The 22 acre potager was created for Louis XIV by Jean-Baptiste de La Quintinie who was named first director of the garden in 1670. The original site was swampland and completely unsuitable but the King was keen on fine fruits and vegetables –  especially when tantalisingly out of season – and so the site was cleared, drained, filled with good soil and it was the architect Mansart, again, who designed a series of terraces and walls that would create particularly hospitable micro-climates for certain fruits and vegetables. La Quintinie must have been thrilled to note that he was successful in producing “strawberries at the end of March … peas in April, figs in June, asparagus and lettuces in December, January …”  He raised fifty varieties of pears, twenty varieties of apples and sixteen different types of lettuce for the King’s table.  Louis XIV would send samples of his favourite pear, ‘Williams Bon Chrétien’, as a gift to heads of state and the brilliant letter writer, Mme de Sévigné  remarked drily on the fashionable fervour for the finest produce “the craze for peas continues; the impatience of waiting to eat them, to have eaten them, and the pleasure of eating them are the three subjects our princes have been discussing for the past four days now”.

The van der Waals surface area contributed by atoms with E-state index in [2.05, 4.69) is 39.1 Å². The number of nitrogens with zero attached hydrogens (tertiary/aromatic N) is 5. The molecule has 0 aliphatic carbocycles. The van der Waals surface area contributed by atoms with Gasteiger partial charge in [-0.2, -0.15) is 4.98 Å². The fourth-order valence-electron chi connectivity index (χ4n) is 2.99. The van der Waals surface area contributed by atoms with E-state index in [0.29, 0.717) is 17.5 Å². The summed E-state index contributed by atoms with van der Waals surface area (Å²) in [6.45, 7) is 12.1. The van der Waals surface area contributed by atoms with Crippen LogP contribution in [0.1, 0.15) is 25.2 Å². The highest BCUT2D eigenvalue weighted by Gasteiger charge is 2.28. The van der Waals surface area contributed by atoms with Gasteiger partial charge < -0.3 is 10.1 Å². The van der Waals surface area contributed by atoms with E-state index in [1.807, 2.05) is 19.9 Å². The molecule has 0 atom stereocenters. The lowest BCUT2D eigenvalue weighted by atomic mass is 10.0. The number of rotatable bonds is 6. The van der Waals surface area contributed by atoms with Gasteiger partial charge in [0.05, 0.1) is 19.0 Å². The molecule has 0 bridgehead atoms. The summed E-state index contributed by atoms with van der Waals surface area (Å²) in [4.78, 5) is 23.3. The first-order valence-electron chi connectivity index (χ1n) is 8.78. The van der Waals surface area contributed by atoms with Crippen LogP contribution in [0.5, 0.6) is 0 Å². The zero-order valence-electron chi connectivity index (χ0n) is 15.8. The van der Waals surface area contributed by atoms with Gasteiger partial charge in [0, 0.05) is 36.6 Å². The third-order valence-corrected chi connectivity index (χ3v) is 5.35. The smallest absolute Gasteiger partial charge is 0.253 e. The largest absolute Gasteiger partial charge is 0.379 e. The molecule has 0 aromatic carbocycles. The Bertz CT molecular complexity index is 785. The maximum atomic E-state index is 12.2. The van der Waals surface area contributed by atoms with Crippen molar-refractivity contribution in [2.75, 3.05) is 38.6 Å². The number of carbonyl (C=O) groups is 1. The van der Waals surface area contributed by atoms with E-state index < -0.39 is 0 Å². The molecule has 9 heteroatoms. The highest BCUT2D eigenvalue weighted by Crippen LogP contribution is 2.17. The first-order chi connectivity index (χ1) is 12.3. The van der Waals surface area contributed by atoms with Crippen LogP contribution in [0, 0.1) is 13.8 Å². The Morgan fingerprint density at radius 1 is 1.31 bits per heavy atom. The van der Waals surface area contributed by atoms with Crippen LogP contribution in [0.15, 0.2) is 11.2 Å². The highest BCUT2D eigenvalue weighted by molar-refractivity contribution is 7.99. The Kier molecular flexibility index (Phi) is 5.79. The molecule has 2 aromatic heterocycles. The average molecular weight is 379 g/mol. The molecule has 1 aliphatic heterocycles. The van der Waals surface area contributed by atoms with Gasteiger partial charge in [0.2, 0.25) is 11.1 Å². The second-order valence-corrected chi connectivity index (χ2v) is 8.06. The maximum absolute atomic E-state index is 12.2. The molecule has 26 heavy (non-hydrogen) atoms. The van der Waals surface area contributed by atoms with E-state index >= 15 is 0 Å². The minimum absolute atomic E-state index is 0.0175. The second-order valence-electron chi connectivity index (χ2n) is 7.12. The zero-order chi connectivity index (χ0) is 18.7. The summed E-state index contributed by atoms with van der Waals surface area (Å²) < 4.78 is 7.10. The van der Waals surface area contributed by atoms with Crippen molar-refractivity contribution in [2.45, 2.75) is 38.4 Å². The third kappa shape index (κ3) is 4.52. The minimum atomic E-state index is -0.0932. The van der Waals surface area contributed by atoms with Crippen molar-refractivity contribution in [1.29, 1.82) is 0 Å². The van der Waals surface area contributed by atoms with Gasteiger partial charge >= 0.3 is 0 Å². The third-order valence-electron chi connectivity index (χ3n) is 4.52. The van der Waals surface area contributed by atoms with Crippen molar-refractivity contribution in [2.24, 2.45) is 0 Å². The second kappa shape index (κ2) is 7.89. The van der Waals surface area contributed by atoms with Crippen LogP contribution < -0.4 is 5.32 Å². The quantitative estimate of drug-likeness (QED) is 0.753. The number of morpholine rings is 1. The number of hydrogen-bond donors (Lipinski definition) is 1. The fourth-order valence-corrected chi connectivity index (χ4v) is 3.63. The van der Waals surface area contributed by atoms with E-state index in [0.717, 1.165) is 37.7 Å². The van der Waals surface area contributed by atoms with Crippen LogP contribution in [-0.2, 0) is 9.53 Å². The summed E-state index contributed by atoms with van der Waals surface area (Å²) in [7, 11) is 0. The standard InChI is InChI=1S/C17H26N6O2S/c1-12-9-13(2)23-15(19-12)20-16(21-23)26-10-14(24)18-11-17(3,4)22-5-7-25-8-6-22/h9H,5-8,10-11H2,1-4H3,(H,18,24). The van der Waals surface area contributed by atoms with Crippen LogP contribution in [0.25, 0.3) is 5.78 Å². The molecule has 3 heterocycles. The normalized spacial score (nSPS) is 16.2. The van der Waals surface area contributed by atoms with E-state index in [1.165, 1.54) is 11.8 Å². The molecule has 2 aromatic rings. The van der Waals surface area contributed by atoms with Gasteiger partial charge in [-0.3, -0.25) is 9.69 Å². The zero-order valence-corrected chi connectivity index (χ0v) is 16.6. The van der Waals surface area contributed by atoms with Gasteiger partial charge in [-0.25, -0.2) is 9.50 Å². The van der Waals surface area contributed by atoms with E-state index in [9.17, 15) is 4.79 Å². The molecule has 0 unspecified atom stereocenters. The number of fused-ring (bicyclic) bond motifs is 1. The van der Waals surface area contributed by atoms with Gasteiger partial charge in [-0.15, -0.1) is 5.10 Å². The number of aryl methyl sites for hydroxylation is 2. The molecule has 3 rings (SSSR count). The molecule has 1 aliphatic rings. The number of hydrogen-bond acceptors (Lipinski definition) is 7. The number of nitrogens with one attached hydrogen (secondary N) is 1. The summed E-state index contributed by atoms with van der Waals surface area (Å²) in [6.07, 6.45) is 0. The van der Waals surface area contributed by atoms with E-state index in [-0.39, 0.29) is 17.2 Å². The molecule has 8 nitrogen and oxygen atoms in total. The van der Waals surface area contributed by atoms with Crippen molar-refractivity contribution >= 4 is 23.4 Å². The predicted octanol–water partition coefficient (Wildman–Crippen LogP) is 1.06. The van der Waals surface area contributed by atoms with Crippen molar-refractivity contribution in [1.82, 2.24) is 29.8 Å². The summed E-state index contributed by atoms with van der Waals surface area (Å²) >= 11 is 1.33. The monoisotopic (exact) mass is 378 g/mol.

Almost as soon as we enter the Potager we come across an entire wall of figs with purple fruits and leaves turning a deep yellow:


IMG_3154wall of figs, Potager du Roi, October 2015

This is modest of course compared to the pre Revolution ‘Figuerie’ – a sunken garden dedicated to the production of 700 fig trees grown in pots so they could be moved and housed under glass each winter – but it is a gorgeous sight and I step further into the garden.

It feels a slightly unfair moment to visit this incredible collection of 450 varieties of fruit trees, including 5000 espalier trees and possibly the world’s largest collection of fruit trees pruned into historic forms – now also the home of the  National School of Landscape Architecture (ENSP)  – but even now as the light is fading the variety of shape and tireless skill sing out.

IMG_3173IMG_3183IMG_3178IMG_3193  A tiny sample of trained apple and pear trees, Potager du Roi, October 2015